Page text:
Rebel commander Alexander Zakharchenko smiled only slightly on hearing that he had won this weekend’s elections in Donetsk, Ukraine (pictured). The results were never in doubt: Mr Zakharchenko’s nominal opponents openly supported him, and his face was the only one on campaign billboards. Nonetheless, eastern Ukraine’s separatist republics went through the motions of democracy, including inviting international election observers. Those proved hard to find: while Russia has said it will respect the vote, America, the European Union, and the United Nations have all condemned it. The Organisation for Security and Cooperation in Europe refused to monitor the elections. The European politicians who did show up to observe were drawn from a smattering of far-right parties, including Hungary’s Jobbik, France’s National Front, and Italy’s Forza, as well as a few far-left ones. While they may not have done much to legitimise the vote, their presence was significant as a marker of Russia’s growing relationship with Europe’s political fringes. The elections in the breakaway pro-Russian regions were marked by armed men standing next to ballot boxes and a disturbing absence of voter rolls. This did not bother the European observers, who pronounced the voting free and fair. Many of them had arrived in Donetsk with luggage bearing “ROV” airline tags, code for the Russian city of Rostov, where they had flown in before crossing the border by car into separatist-held territory. Russia has been courting European fringe parties for years, part of a multi-pronged strategy aimed at “undermining the EU project”, argues Thomas Gomart, a Russia scholar at the French Institute of International Relations.Full Article: Ukraine's rebels and the Eurosceptics: Potemkin observers | The Economist.
The United Nations’ human rights body said Wednesday it would take up the issue of voting rights in Hong Kong, where activists are railing against Beijing’s move to vet local candidates. The Human Rights Committee, which monitors respect of an international treaty on civil and political rights, will hold a public session on the thorny issue on Oct. 23, spokeswoman Elizabeth Throssel told AFP. The news follows an announcement by China late last month that Hong Kong’s next leader will be vetted by a pro-Beijing committee, dashing hopes for genuine democracy in the former British colony.Full Article: Hong Kong voting rights on agenda at UN rights body - The China Post.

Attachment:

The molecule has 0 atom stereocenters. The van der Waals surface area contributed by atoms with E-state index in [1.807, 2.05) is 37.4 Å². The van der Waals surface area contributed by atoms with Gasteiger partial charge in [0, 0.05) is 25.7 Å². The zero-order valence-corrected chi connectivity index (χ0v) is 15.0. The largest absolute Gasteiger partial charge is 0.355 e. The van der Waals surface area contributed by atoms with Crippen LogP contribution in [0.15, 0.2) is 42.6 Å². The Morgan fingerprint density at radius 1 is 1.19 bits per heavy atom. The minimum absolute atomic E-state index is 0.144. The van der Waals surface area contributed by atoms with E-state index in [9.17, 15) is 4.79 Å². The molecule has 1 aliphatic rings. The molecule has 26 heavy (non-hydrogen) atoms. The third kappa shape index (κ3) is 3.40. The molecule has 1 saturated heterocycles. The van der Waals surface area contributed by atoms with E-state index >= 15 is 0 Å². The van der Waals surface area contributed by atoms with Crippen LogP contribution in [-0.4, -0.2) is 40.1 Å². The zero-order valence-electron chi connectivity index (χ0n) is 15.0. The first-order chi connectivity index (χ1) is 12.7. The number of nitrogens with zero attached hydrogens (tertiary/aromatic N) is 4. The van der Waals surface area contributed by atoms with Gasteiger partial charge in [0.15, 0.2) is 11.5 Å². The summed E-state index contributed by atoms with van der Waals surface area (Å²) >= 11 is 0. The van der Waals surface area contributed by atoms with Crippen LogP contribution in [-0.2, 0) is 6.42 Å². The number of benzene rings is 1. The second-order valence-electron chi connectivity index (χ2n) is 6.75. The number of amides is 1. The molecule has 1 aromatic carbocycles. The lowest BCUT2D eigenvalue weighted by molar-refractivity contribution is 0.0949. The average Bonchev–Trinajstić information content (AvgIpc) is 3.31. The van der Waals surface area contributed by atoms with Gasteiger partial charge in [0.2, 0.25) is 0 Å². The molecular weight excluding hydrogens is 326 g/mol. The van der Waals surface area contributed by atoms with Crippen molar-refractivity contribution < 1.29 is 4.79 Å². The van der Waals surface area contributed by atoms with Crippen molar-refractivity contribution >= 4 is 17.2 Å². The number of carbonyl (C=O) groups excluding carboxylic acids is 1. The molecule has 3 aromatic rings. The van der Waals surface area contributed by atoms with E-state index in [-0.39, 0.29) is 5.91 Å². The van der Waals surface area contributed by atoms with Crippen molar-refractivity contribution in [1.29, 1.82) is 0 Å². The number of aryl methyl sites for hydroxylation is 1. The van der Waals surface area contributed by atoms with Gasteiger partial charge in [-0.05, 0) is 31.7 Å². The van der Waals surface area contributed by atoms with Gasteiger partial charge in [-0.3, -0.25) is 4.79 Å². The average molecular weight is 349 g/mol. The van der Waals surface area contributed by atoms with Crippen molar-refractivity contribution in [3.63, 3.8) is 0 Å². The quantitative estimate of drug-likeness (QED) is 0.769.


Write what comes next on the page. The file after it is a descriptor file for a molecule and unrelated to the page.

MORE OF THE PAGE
After a potential opening last week to ease Afghanistan’s political crisis, the presidential candidate Abdullah Abdullah signaled on Sunday that more deadlock was ahead, promising again that he would not accept any decisions made by the country’s election commission after the panel rejected a list of his demands. “From today onward, we reject all the decisions and activities of the Independent Election Commission, which will not have any legal value anyway,” said Baryalai Arsalai, Mr. Abdullah’s campaign manager. “They have no intention to assess the fraudulent votes and separate the dirty votes from the clean votes.” In the two weeks since the presidential runoff vote, the election process has been shadowed by accusations of fraud and conspiracy, with the Abdullah campaign accusing a range of officials all the way to the presidential palace of rigging the vote against him. There have been dramatic protests flooding the streets of Kabul, and secretly captured phone calls that allegedly show election officials conspiring to rig the race.Full Article: Amid Claims of Fraud, Afghan Presidential Candidate Vows More Deadlock - NYTimes.com.
Afghan presidential candidate Ashraf Ghani on Wednesday defended himself against electoral fraud allegations that have tipped the country into a political crisis, vowing to fight for every ballot cast for him. Ghani’s poll rival Abdullah Abdullah has said he will reject the result of the ongoing vote count due to what he claimed was “blatant fraud” committed by Ghani, the election authorities and outgoing President Hamid Karzai. “I ask Dr Abdullah as a national figure to respect the rule of law,” Ghani told supporters in his first speech since the dispute over alleged fake votes erupted. “We are all tired of the language of threats and unlawfulness… Our votes are clean, and we will defend each vote,” he said. Ghani, who travelled abroad for dental treatment after the June 14 election, returned to Kabul to deliver an uncompromising message to Abdullah, who has boycotted the Independent Election Commission (IEC). “It is the people’s right to elect their leader through votes. Some people have created a situation where they threaten that right,” he said.Full Article: Afghan election contender Ghani dismisses fraud claims - Channel NewsAsia.
Syria: As Presidential Election Begins, Survivors of Chemical Attack Shun Vote In Disgust | International Business Times